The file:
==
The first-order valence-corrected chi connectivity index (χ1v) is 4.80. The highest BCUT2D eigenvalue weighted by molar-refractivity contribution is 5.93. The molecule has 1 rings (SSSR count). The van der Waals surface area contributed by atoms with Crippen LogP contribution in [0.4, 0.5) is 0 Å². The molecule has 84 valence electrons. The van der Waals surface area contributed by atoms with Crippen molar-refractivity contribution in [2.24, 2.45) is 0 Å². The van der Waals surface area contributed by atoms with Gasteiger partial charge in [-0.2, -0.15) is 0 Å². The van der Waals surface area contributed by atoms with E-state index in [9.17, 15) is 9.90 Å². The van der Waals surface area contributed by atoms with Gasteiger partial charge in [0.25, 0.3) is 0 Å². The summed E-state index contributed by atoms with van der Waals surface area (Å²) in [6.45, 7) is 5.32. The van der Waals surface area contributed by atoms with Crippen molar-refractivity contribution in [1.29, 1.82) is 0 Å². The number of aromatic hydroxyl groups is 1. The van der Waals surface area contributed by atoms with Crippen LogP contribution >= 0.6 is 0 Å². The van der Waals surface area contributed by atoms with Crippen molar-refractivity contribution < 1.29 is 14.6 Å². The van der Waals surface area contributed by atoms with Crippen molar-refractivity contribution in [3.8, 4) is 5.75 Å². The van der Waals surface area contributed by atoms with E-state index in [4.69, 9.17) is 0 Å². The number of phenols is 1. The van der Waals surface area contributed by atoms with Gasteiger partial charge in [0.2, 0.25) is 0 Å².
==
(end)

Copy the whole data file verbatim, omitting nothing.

The first-order valence-corrected chi connectivity index (χ1v) is 4.80. The highest BCUT2D eigenvalue weighted by molar-refractivity contribution is 5.93. The molecule has 1 rings (SSSR count). The van der Waals surface area contributed by atoms with Crippen LogP contribution in [0.4, 0.5) is 0 Å². The molecule has 84 valence electrons. The van der Waals surface area contributed by atoms with Crippen molar-refractivity contribution in [2.24, 2.45) is 0 Å². The van der Waals surface area contributed by atoms with Gasteiger partial charge in [-0.2, -0.15) is 0 Å². The van der Waals surface area contributed by atoms with E-state index in [9.17, 15) is 9.90 Å². The van der Waals surface area contributed by atoms with Gasteiger partial charge in [0.25, 0.3) is 0 Å². The summed E-state index contributed by atoms with van der Waals surface area (Å²) in [6.45, 7) is 5.32. The van der Waals surface area contributed by atoms with Crippen molar-refractivity contribution in [1.29, 1.82) is 0 Å². The number of aromatic hydroxyl groups is 1. The van der Waals surface area contributed by atoms with Crippen LogP contribution >= 0.6 is 0 Å². The van der Waals surface area contributed by atoms with Crippen molar-refractivity contribution < 1.29 is 14.6 Å². The van der Waals surface area contributed by atoms with Crippen molar-refractivity contribution in [3.8, 4) is 5.75 Å². The van der Waals surface area contributed by atoms with E-state index in [4.69, 9.17) is 0 Å². The number of phenols is 1. The van der Waals surface area contributed by atoms with Gasteiger partial charge in [0.2, 0.25) is 0 Å².